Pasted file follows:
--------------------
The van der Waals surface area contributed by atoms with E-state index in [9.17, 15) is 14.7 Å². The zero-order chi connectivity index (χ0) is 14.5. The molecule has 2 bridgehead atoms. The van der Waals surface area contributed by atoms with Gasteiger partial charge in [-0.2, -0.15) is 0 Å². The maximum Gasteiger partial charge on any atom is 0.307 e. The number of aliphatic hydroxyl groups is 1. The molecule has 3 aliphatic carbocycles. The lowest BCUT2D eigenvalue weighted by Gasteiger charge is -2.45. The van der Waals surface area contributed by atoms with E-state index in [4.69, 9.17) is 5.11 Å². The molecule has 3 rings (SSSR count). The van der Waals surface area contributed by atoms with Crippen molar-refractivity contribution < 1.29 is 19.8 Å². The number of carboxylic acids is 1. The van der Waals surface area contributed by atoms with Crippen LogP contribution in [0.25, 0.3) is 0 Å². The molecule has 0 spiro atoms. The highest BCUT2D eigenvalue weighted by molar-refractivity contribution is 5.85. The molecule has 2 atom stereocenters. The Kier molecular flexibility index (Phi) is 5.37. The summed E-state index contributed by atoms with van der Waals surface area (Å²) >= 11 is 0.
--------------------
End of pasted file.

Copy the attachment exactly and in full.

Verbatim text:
The van der Waals surface area contributed by atoms with E-state index in [9.17, 15) is 14.7 Å². The zero-order chi connectivity index (χ0) is 14.5. The molecule has 2 bridgehead atoms. The van der Waals surface area contributed by atoms with Gasteiger partial charge in [-0.2, -0.15) is 0 Å². The maximum Gasteiger partial charge on any atom is 0.307 e. The number of aliphatic hydroxyl groups is 1. The molecule has 3 aliphatic carbocycles. The lowest BCUT2D eigenvalue weighted by Gasteiger charge is -2.45. The van der Waals surface area contributed by atoms with E-state index in [4.69, 9.17) is 5.11 Å². The molecule has 3 rings (SSSR count). The van der Waals surface area contributed by atoms with Crippen molar-refractivity contribution < 1.29 is 19.8 Å². The number of carboxylic acids is 1. The van der Waals surface area contributed by atoms with Crippen LogP contribution in [0.25, 0.3) is 0 Å². The molecule has 0 spiro atoms. The highest BCUT2D eigenvalue weighted by molar-refractivity contribution is 5.85. The molecule has 2 atom stereocenters. The Kier molecular flexibility index (Phi) is 5.37. The summed E-state index contributed by atoms with van der Waals surface area (Å²) >= 11 is 0.